year of birth: 1967
country: United States
Q1: When did you start making art?
I have a clay dinosaur I made when I was very young. I would guess around kindergarten. But who doesn’t make art when they are young? I suppose that question, if taken non-rhetorically, has a very sad answer, so I’ll return to answering your question: Since I made that dinosaur, not a year has gone by that I haven’t done some sort of art. But I was not encouraged to think of art as a viable career, and I only took one art class in college (a masks and makeup class). After college, in the early 90s, I had difficulty finding a job that seemed worthwhile. I was working temp jobs, living cheaply so I wouldn’t need much money, and finding myself with a lot of free time. I began spending all my free time sculpting. It was at that point that I started calling myself an artist.
Q2: What does inspire you?
Images of other’s artwork, or a split second from a movie or performance, or a phrase from a song or book, and the magic of daydreaming.
Q3: What are your techniques?
I do ceramic and mixed media sculpture. I am very new to ceramics, just learning really, so my ceramics techniques are not unusual. I have been doing mixed media work for over 20 years, so I have had time to grow and refine my techniques in that realm. I’ll use any material at my disposal, as long as it is deemed sturdy and not desirable to a rodent or insect’s palette (no more paper mache!). Common materials include wood, wire, foil, sheet metal, rocks, and epoxy putty. The material that tends to give my work a distinct character is fiber (cloth, string, yarn) that is saturated with glue. I paint my mixed media sculptures with acrylics.
Q4: What is the main idea or feeling behind your works?
I like to think of my work as a glimpse into an untold story. I want to show people something they haven’t seen or thought of before. I want to give the audience a daydream that they couldn’t otherwise have.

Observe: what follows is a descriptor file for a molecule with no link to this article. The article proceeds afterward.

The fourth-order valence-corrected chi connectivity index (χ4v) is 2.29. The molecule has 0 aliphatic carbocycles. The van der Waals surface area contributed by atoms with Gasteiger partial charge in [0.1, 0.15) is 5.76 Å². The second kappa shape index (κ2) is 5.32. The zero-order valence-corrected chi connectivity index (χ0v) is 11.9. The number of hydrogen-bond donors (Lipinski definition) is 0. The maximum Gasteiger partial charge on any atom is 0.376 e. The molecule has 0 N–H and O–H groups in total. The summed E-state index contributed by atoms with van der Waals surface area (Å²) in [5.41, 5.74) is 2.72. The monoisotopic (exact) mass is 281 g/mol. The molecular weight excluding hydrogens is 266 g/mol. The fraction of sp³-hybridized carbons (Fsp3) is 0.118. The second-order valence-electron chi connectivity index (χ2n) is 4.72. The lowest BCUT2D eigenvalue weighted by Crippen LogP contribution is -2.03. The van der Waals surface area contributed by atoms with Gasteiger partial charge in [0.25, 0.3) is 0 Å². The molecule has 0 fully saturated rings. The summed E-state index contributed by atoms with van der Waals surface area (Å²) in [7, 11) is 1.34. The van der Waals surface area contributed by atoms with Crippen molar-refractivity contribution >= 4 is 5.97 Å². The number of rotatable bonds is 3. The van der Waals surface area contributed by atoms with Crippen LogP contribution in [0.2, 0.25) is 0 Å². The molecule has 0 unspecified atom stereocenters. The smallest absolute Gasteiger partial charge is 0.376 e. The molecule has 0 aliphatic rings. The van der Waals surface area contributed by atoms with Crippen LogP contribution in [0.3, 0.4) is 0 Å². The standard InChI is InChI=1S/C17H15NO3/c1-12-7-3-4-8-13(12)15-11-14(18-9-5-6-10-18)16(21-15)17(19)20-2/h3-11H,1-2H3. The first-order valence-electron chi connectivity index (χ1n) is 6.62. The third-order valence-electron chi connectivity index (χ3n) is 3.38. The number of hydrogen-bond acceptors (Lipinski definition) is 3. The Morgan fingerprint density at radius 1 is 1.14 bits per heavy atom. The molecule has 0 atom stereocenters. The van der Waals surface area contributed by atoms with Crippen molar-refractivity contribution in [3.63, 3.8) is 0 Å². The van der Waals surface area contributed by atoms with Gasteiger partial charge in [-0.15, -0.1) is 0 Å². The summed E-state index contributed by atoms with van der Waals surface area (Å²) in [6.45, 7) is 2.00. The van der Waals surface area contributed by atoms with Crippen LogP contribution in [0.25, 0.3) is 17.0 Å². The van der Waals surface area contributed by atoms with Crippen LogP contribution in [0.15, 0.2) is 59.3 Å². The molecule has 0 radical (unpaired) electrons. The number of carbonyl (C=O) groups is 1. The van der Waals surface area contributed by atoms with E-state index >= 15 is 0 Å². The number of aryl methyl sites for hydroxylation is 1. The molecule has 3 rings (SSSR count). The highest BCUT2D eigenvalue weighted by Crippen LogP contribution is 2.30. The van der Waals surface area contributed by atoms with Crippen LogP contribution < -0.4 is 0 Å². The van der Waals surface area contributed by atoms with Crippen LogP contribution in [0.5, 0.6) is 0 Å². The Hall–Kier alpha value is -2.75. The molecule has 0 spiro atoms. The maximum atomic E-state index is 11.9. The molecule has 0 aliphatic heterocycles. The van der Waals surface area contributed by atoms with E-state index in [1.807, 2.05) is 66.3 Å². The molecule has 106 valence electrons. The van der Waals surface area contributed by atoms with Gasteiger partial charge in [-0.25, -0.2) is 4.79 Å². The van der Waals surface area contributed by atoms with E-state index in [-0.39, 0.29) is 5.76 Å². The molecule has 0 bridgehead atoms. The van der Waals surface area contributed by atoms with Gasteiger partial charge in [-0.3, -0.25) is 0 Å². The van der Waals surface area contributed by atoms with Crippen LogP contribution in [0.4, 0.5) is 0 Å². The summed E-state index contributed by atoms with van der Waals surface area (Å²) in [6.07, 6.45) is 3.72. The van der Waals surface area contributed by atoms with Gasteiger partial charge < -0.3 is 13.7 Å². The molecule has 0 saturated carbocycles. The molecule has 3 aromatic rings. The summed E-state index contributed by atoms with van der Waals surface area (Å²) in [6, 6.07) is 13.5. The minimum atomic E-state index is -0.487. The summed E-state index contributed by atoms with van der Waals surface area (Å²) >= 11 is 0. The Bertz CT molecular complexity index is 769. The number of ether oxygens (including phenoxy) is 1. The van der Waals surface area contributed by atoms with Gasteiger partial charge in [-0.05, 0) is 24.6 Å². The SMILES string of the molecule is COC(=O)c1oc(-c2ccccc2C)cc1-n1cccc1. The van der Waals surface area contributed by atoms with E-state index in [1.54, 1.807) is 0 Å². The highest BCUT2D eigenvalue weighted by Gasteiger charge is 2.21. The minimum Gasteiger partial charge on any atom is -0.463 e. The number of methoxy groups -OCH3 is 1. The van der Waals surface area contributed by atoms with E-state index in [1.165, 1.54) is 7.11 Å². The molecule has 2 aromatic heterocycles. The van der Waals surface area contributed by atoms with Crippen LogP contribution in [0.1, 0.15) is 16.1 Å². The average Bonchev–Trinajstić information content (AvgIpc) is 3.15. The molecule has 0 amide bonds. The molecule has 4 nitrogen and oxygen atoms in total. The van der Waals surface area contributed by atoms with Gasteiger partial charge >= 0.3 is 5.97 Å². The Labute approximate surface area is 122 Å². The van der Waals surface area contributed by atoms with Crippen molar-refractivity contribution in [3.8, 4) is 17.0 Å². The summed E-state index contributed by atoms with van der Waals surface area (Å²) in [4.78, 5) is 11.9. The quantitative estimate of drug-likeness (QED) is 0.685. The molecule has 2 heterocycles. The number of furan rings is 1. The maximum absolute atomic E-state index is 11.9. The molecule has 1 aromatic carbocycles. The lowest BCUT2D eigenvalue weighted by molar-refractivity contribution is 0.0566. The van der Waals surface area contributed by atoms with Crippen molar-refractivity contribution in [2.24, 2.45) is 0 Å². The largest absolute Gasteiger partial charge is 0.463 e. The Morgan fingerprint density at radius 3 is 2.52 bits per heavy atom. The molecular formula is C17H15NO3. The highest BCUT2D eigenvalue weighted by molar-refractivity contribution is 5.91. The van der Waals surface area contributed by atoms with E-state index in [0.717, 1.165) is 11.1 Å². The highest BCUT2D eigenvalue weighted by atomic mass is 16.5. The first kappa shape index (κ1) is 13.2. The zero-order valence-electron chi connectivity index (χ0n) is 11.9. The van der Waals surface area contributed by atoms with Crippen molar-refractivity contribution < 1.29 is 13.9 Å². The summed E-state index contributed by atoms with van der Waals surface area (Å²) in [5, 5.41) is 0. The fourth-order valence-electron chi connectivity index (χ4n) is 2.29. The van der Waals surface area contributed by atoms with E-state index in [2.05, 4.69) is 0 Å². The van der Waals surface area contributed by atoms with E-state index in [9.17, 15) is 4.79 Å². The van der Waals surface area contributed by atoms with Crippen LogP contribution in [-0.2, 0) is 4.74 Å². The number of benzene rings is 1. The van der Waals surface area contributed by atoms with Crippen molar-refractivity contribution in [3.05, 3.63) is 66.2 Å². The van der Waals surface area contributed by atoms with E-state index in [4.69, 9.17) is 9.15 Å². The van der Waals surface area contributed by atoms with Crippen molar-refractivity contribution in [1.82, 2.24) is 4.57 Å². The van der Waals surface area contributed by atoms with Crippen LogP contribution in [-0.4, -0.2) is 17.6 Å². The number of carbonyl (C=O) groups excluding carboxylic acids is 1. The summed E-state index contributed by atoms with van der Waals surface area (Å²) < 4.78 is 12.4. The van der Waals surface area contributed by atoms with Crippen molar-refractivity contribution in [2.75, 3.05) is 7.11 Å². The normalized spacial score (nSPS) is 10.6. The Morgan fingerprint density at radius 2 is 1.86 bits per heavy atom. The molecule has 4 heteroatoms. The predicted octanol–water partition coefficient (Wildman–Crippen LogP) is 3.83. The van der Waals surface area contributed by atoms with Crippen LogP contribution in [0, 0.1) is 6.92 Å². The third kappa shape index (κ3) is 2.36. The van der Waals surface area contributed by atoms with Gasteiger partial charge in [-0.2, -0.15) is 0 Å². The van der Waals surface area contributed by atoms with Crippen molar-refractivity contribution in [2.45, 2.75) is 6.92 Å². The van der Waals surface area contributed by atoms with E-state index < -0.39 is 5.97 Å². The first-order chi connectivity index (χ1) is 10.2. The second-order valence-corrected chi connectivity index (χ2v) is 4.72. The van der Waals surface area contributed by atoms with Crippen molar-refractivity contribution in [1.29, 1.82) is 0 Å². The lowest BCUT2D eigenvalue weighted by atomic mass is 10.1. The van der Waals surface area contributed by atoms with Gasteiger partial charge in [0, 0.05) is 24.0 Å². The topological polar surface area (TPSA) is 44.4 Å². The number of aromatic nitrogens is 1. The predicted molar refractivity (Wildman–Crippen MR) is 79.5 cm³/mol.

Q5: What is the main color of your art and why?
I could live with three containers of paint: white, black, and raw umber. But I appreciate having more.
Q6: What would you improve about your work and why?
I am constantly trying to improve sense of anatomy, silhouette from every angle, level of detail and where to release level of detail. Why? Because I want to carry the viewer away and not release them until they are ready. Regarding ceramics, I struggle with underglazes and oxide washes to get the finish I want. Why? Because the finish on a ceramic piece can make a mediocre sculpt come to life, or kill a brilliant sculpt. This is a very slow learning process because of the time involved with curing and firing ceramics, and because ceramic finishes change drastically in the kiln and are affected by so many factors.
Q7: Do you have any project for the future?
Later today I will sculpt. I will keep doing that every day until I am no longer physically able to, or until I run out of food.
Q8: Describe yourself with 3 words capturing the essence of DugStanat.
Creator, father, husband, in no particular order.
Q9: Show us (link) your very first work. Describe it from techniques till feelings.
OK, just for you I photographed that clay dinosaur :). It is an attempt to bring to life a loved creature from a fantastic past: HERE.
Q10: What did change from your first work till now?
I guess not much has changed…I try to bring to life the unknown (which I love), and create a fantasy for others to enjoy.
Q11: What is art for you? Escaping from reality or the essence of life?
Art is a synthesis of craft and philosophy, in any ratio. But that is a dry answer, and doesn’t recognize the two choices I am given. I choose both…my work is the essence of life in an alternate reality.